Facial Bones of the Skull
The facial bones of the skull form the upper and lower jaws, the nose, nasal cavity and nasal septum, and the orbit. The facial bones include 14 bones, with six paired bones and two unpaired bones. The paired bones are the maxilla, palatine, zygomatic, nasal, lacrimal, and inferior nasal conchae bones. The unpaired bones are the vomer and mandible bones. Although classified with the cranial bones, the ethmoid bone also contributes to the nasal septum and the walls of the nasal cavity and orbit.
The maxillary bone, often referred to simply as the maxilla (plural = maxillae), is one of a pair that together form the upper jaw, much of the hard palate, the medial floor of the orbit, and the lateral base of the nose (see Figure 7.3.2). The curved, inferior margin of the maxillary bone that forms the upper jaw and contains the upper teeth is the alveolar process of the maxilla (Figure 7.3.13). Each tooth is anchored into a deep socket called an alveolus. On the anterior maxilla, just below the orbit, is the infraorbital foramen. This is the point of exit for a sensory nerve that supplies the nose, upper lip, and anterior cheek. On the inferior skull, the palatine process from each maxillary bone can be seen joining together at the midline to form the anterior three-quarters of the hard palate (see Figure 7.3.7a). The hard palate is the bony plate that forms the roof of the mouth and floor of the nasal cavity, separating the oral and nasal cavities.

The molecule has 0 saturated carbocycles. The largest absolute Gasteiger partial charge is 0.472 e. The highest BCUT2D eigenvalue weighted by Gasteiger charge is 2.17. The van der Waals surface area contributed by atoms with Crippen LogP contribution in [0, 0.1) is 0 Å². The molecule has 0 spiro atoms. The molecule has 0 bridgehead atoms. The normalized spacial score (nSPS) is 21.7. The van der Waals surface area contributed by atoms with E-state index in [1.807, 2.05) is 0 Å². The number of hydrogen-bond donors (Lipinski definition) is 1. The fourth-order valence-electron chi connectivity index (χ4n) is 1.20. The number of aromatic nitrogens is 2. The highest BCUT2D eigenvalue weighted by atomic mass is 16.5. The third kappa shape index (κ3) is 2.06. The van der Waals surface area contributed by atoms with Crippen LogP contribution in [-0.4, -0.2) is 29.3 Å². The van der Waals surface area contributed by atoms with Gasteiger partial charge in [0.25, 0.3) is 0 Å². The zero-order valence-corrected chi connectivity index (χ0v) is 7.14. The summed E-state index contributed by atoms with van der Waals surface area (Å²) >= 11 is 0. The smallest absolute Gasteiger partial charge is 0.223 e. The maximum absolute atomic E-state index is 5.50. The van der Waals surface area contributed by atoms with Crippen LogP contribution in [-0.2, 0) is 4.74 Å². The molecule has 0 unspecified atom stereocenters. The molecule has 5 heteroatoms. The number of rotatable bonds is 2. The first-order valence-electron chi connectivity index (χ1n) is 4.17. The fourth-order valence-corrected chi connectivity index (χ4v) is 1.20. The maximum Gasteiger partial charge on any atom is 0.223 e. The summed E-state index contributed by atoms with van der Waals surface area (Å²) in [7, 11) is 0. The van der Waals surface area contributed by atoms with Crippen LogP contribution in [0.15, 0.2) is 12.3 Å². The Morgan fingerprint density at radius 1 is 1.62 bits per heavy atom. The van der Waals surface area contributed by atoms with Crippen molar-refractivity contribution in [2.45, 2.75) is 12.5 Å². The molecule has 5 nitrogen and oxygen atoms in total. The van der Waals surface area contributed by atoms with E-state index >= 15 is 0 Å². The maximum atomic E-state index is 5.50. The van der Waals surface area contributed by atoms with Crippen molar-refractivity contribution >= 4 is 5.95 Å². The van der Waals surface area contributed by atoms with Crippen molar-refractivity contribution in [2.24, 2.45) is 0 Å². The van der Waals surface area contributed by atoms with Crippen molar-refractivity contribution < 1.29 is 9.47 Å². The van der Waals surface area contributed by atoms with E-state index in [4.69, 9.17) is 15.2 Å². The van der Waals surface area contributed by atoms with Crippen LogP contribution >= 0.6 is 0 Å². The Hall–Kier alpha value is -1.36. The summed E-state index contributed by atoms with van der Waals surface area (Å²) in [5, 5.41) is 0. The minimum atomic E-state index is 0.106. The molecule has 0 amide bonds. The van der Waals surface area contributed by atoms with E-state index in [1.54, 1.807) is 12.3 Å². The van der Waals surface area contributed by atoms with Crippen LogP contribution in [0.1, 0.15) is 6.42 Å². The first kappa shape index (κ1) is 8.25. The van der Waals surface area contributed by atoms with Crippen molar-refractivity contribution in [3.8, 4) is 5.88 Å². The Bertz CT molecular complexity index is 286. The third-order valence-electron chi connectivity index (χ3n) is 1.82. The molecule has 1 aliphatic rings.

The palatine bone is one of a pair of irregularly shaped bones that contribute small areas to the lateral walls of the nasal cavity and the medial wall of each orbit. The largest region of each of the palatine bone is the horizontal plate. The plates from the right and left palatine bones join together at the midline to form the posterior quarter of the hard palate (see Figure 7.3.7a). Thus, the palatine bones are best seen in an inferior view of the skull and hard palate.
Homeostatic Imbalances…Cleft Lip and Cleft Palate
Cleft lip is a common developmental defect that affects approximately 1:1000 births, most of which are male. This defect involves a partial or complete failure of the right and left portions of the upper lip to fuse together, leaving a cleft (gap).
A more severe developmental defect is cleft palate, which affects the hard palate. The hard palate is the bony structure that separates the nasal cavity from the oral cavity. It is formed during embryonic development by the midline fusion palatine and maxilla bones. Cleft palate affects approximately 1:2500 births and is more common in females. It results from a failure of the two halves of the hard palate to completely come together and fuse at the midline, thus leaving a gap between them. This gap allows for communication between the nasal and oral cavities. In severe cases, the bony gap continues into the anterior upper jaw where the alveolar processes of the maxilla bones also do not properly join together above the front teeth. If this occurs, a cleft lip will also be seen. Because of the communication between the oral and nasal cavities, a cleft palate makes it very difficult for an infant to generate the suckling needed for nursing, thus leaving the infant at risk for malnutrition. Surgical repair is required to correct cleft palate defects.
The zygomatic bone is also known as the cheekbone. Each of the paired zygomatic bones forms much of the lateral wall of the orbit and the lateral-inferior margins of the anterior orbital opening (see Figure 7.3.2). The short temporal process of the zygomatic bone projects posteriorly, where it forms the anterior portion of the zygomatic arch (see Figure 7.3.3).
The nasal bone is one of two small bones that articulate with each other to form the bony base (bridge) of the nose. They also support the cartilages that form the lateral walls of the nose (see Figure 7.3.10). These are the bones that are damaged when the nose is broken.